Posted: 16.09.20 at 16:50 by Richard Whitehouse - Local Democracy Reporter
A plan to limit the number of times that people would be able to visit the dump has been put on hold due to concerns about costs.
Cornwall Council’s Cabinet considered a report today looking at changes to be made to its Household Waste Recycling Centres (HWRCs) aimed at increasing the amount of rubbish being recycled.
A number of proposals had been put forward as a result of a cross-party inquiry panel which looked at the future operation of the HWRCs.
These included a plan to install automatic number plate recognition (ANPR) at the centres and limiting vehicles from visiting no more than 26 times a year.
However Rob Nolan, Cabinet member responsible for waste and recycling, said that he was now deferring that proposal to be considered by the new council which will be elected next year due to the costs involved.
Cllr Nolan said that while he supported the proposals and felt that they were the right way forward he considered it would be better for any decision should be made by the next administration of the council.
Conservative councillor Olly Monk had been a critic of the plans and said it “made no sense” to limit the number of times that people could go to the HWRCs when the council was planning to have limited black bag waste collections fortnightly under the new waste collection contract which is due to start next year.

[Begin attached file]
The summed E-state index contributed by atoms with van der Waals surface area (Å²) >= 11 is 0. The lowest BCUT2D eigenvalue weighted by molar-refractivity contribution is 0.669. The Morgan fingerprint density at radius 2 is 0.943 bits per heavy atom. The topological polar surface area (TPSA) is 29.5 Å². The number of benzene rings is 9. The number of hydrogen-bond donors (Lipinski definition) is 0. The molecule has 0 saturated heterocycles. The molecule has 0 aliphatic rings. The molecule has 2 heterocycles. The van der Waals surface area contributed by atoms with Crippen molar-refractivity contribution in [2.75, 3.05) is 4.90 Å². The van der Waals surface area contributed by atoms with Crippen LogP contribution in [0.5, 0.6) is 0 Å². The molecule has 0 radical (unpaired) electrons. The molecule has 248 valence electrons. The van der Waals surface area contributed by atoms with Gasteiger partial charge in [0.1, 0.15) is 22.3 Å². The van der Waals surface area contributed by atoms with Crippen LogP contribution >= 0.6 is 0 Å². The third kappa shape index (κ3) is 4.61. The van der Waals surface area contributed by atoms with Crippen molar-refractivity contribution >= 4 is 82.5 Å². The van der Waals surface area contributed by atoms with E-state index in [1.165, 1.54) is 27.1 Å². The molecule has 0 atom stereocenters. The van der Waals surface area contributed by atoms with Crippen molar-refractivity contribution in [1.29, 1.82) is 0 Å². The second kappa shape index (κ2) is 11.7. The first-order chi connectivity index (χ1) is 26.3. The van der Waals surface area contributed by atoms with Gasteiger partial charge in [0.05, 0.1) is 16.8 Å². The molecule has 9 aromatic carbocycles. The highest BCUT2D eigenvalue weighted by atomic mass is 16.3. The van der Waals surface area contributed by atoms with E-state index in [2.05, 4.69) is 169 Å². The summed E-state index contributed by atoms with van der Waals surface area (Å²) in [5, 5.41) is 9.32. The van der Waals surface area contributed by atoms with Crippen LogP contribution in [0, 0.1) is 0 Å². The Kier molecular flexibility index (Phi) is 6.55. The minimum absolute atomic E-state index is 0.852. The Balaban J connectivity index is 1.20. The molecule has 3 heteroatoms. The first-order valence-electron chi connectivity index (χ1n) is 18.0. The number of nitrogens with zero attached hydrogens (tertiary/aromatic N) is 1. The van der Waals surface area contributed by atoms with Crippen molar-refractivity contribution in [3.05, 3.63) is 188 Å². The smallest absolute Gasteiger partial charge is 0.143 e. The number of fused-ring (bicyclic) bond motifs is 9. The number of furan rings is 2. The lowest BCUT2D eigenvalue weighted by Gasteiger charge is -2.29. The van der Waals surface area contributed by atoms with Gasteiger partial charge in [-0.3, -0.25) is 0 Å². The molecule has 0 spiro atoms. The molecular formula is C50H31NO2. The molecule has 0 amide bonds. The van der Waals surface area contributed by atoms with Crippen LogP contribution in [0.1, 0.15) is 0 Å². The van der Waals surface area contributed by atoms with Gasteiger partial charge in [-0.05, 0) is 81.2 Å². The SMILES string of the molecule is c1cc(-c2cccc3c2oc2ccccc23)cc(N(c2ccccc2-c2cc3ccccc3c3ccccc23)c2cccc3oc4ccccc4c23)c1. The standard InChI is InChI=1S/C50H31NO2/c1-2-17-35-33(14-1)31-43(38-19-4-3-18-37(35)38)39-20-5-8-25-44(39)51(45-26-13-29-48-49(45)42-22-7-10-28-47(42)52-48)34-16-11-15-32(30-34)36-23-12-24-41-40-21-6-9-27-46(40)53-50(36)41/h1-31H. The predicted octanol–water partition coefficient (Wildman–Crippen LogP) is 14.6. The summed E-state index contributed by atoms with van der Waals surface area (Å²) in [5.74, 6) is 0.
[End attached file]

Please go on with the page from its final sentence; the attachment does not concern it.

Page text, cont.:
Cllr Nolan said: “There are a number of benefits of using this kind of system and we will continue to explore that.
“We don’t want people to bring black bags to the HWRCs – 30% of the material in black bags could be recycled. We don’t want them to bring them there.”
Other proposals will still be introduced as planned. These include the introduction of rigid plastics recycling, facilities for reusing items and an extension of opening hours in the summer.
Cllr Nolan said that the trial for extending opening hours had been due to run from May to August next year but said that he wanted to move that forward so it will now take place from March to August.
In relation to rigid plastics recycling he said that this would mean that people would be able to recycle items such as garden furniture. At present he said that around 600 tonnes a year goes to the incinerator.
Plans to allow people to take items which could be reused to the HWRCs will also be rolled out to all the centres. Any reusable items would be passed to charities or community interest companies which can give them to people who need them.
A similar system is already in place at the St Austell HWRC with items collected and then given to St Blazey Recycle Reuse Resale CIC which was set up by Cornwall councillor Pauline Giles.
The Cabinet voted unanimously in favour of the proposals.